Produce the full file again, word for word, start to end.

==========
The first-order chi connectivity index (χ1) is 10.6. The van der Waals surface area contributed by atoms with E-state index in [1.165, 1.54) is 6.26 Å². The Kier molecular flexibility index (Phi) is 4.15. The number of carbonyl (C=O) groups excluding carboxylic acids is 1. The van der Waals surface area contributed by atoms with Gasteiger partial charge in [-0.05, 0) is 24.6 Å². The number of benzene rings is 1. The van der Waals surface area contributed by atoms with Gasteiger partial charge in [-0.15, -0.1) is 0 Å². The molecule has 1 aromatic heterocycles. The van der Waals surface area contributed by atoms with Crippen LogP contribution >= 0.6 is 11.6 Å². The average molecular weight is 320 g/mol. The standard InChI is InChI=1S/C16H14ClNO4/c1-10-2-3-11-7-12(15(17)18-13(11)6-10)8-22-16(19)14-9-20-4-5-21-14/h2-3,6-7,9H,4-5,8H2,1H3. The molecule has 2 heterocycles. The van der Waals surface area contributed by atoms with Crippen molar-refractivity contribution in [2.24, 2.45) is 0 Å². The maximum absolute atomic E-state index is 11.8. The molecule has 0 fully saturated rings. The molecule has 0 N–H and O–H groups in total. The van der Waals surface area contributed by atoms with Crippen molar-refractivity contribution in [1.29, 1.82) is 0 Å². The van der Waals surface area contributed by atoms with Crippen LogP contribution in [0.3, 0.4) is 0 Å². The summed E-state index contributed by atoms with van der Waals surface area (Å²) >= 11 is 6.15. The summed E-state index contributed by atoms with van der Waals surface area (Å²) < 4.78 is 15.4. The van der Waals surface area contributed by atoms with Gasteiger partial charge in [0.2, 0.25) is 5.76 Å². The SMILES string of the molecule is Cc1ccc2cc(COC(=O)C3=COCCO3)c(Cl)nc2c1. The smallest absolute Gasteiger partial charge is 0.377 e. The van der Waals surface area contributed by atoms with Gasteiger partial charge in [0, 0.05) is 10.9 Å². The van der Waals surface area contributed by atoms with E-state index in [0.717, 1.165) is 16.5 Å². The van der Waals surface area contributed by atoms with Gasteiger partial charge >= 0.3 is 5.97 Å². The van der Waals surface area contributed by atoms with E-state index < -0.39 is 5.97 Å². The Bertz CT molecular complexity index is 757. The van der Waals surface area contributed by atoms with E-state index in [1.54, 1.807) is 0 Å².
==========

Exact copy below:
The first-order chi connectivity index (χ1) is 10.6. The van der Waals surface area contributed by atoms with E-state index in [1.165, 1.54) is 6.26 Å². The Kier molecular flexibility index (Phi) is 4.15. The number of carbonyl (C=O) groups excluding carboxylic acids is 1. The van der Waals surface area contributed by atoms with Gasteiger partial charge in [-0.05, 0) is 24.6 Å². The number of benzene rings is 1. The van der Waals surface area contributed by atoms with Gasteiger partial charge in [-0.15, -0.1) is 0 Å². The molecule has 1 aromatic heterocycles. The van der Waals surface area contributed by atoms with Crippen LogP contribution >= 0.6 is 11.6 Å². The average molecular weight is 320 g/mol. The standard InChI is InChI=1S/C16H14ClNO4/c1-10-2-3-11-7-12(15(17)18-13(11)6-10)8-22-16(19)14-9-20-4-5-21-14/h2-3,6-7,9H,4-5,8H2,1H3. The molecule has 2 heterocycles. The van der Waals surface area contributed by atoms with Crippen molar-refractivity contribution in [2.24, 2.45) is 0 Å². The maximum absolute atomic E-state index is 11.8. The molecule has 0 fully saturated rings. The molecule has 0 N–H and O–H groups in total. The van der Waals surface area contributed by atoms with Crippen molar-refractivity contribution in [1.29, 1.82) is 0 Å². The van der Waals surface area contributed by atoms with Crippen LogP contribution in [0.3, 0.4) is 0 Å². The summed E-state index contributed by atoms with van der Waals surface area (Å²) >= 11 is 6.15. The summed E-state index contributed by atoms with van der Waals surface area (Å²) < 4.78 is 15.4. The van der Waals surface area contributed by atoms with Gasteiger partial charge in [0.2, 0.25) is 5.76 Å². The SMILES string of the molecule is Cc1ccc2cc(COC(=O)C3=COCCO3)c(Cl)nc2c1. The smallest absolute Gasteiger partial charge is 0.377 e. The van der Waals surface area contributed by atoms with Gasteiger partial charge in [0, 0.05) is 10.9 Å². The van der Waals surface area contributed by atoms with E-state index in [0.717, 1.165) is 16.5 Å². The van der Waals surface area contributed by atoms with Gasteiger partial charge >= 0.3 is 5.97 Å². The van der Waals surface area contributed by atoms with E-state index < -0.39 is 5.97 Å². The Bertz CT molecular complexity index is 757. The van der Waals surface area contributed by atoms with E-state index in [1.54, 1.807) is 0 Å².